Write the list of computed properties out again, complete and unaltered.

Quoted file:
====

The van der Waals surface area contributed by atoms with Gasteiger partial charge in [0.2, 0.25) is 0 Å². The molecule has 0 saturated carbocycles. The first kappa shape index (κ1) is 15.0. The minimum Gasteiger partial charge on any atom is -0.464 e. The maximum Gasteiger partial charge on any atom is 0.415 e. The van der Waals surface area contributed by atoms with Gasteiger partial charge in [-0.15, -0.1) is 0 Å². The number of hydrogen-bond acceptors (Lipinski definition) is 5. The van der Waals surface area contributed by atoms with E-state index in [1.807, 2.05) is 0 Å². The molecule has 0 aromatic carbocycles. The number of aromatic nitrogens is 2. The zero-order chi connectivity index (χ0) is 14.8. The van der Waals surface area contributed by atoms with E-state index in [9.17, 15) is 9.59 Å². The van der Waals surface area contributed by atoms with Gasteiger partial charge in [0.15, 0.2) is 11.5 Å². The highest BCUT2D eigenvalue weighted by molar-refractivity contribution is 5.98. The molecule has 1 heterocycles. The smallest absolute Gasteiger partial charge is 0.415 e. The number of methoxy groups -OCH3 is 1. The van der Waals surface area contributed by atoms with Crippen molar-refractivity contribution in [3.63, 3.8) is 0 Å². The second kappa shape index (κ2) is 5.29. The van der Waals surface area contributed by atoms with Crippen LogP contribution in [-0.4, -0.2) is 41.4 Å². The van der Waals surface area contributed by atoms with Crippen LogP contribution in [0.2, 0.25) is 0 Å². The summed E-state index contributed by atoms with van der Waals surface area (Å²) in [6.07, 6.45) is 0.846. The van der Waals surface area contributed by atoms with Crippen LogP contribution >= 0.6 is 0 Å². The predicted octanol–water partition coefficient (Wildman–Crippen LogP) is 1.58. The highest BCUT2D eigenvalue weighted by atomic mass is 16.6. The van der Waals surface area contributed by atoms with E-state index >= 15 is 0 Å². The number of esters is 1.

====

The van der Waals surface area contributed by atoms with Gasteiger partial charge in [0.2, 0.25) is 0 Å². The molecule has 0 saturated carbocycles. The first kappa shape index (κ1) is 15.0. The minimum Gasteiger partial charge on any atom is -0.464 e. The maximum Gasteiger partial charge on any atom is 0.415 e. The van der Waals surface area contributed by atoms with Gasteiger partial charge in [-0.15, -0.1) is 0 Å². The number of hydrogen-bond acceptors (Lipinski definition) is 5. The van der Waals surface area contributed by atoms with E-state index in [1.807, 2.05) is 0 Å². The molecule has 0 aromatic carbocycles. The number of aromatic nitrogens is 2. The zero-order chi connectivity index (χ0) is 14.8. The van der Waals surface area contributed by atoms with E-state index in [9.17, 15) is 9.59 Å². The van der Waals surface area contributed by atoms with Gasteiger partial charge in [0.15, 0.2) is 11.5 Å². The highest BCUT2D eigenvalue weighted by molar-refractivity contribution is 5.98. The molecule has 1 heterocycles. The smallest absolute Gasteiger partial charge is 0.415 e. The number of methoxy groups -OCH3 is 1. The van der Waals surface area contributed by atoms with Crippen molar-refractivity contribution in [3.63, 3.8) is 0 Å². The second kappa shape index (κ2) is 5.29. The van der Waals surface area contributed by atoms with Crippen LogP contribution in [-0.4, -0.2) is 41.4 Å². The van der Waals surface area contributed by atoms with Crippen LogP contribution in [0.2, 0.25) is 0 Å². The summed E-state index contributed by atoms with van der Waals surface area (Å²) in [6.07, 6.45) is 0.846. The van der Waals surface area contributed by atoms with Crippen LogP contribution >= 0.6 is 0 Å². The predicted octanol–water partition coefficient (Wildman–Crippen LogP) is 1.58. The highest BCUT2D eigenvalue weighted by atomic mass is 16.6. The van der Waals surface area contributed by atoms with E-state index >= 15 is 0 Å². The number of esters is 1.